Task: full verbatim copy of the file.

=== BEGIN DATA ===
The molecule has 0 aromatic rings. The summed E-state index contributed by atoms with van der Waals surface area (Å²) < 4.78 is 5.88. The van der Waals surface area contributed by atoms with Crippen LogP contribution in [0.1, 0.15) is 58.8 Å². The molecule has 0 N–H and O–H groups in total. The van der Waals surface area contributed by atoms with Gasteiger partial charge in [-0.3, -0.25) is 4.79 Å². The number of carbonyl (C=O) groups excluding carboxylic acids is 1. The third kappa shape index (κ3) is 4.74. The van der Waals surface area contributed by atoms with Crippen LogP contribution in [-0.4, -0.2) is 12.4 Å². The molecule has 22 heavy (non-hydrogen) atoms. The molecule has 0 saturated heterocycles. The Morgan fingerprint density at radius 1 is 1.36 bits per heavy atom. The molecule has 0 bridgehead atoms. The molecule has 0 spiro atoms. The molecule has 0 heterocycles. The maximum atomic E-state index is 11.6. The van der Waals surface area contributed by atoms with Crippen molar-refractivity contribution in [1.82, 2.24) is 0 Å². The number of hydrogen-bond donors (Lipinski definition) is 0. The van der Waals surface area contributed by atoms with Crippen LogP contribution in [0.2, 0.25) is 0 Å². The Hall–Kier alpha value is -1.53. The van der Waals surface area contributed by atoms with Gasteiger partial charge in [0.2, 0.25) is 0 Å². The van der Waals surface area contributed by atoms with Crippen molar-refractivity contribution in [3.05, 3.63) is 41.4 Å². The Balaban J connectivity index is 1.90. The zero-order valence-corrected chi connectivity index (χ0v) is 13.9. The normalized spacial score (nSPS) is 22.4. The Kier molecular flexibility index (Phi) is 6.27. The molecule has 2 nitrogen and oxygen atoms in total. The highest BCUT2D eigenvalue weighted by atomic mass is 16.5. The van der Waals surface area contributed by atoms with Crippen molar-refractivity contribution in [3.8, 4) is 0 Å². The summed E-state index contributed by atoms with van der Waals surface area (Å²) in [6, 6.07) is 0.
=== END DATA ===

The molecule has 0 aromatic rings. The summed E-state index contributed by atoms with van der Waals surface area (Å²) < 4.78 is 5.88. The van der Waals surface area contributed by atoms with Crippen LogP contribution in [0.1, 0.15) is 58.8 Å². The molecule has 0 N–H and O–H groups in total. The van der Waals surface area contributed by atoms with Gasteiger partial charge in [-0.3, -0.25) is 4.79 Å². The number of carbonyl (C=O) groups excluding carboxylic acids is 1. The third kappa shape index (κ3) is 4.74. The van der Waals surface area contributed by atoms with Crippen LogP contribution in [-0.4, -0.2) is 12.4 Å². The molecule has 22 heavy (non-hydrogen) atoms. The molecule has 0 saturated heterocycles. The Morgan fingerprint density at radius 1 is 1.36 bits per heavy atom. The molecule has 0 bridgehead atoms. The molecule has 0 spiro atoms. The molecule has 0 heterocycles. The maximum atomic E-state index is 11.6. The van der Waals surface area contributed by atoms with Crippen molar-refractivity contribution in [1.82, 2.24) is 0 Å². The number of hydrogen-bond donors (Lipinski definition) is 0. The van der Waals surface area contributed by atoms with Crippen LogP contribution in [0.2, 0.25) is 0 Å². The Hall–Kier alpha value is -1.53. The van der Waals surface area contributed by atoms with Gasteiger partial charge in [0.2, 0.25) is 0 Å². The van der Waals surface area contributed by atoms with Crippen molar-refractivity contribution in [3.05, 3.63) is 41.4 Å². The Balaban J connectivity index is 1.90. The zero-order valence-corrected chi connectivity index (χ0v) is 13.9. The normalized spacial score (nSPS) is 22.4. The Kier molecular flexibility index (Phi) is 6.27. The molecule has 2 nitrogen and oxygen atoms in total. The highest BCUT2D eigenvalue weighted by atomic mass is 16.5. The van der Waals surface area contributed by atoms with Crippen molar-refractivity contribution in [3.8, 4) is 0 Å². The summed E-state index contributed by atoms with van der Waals surface area (Å²) in [6, 6.07) is 0.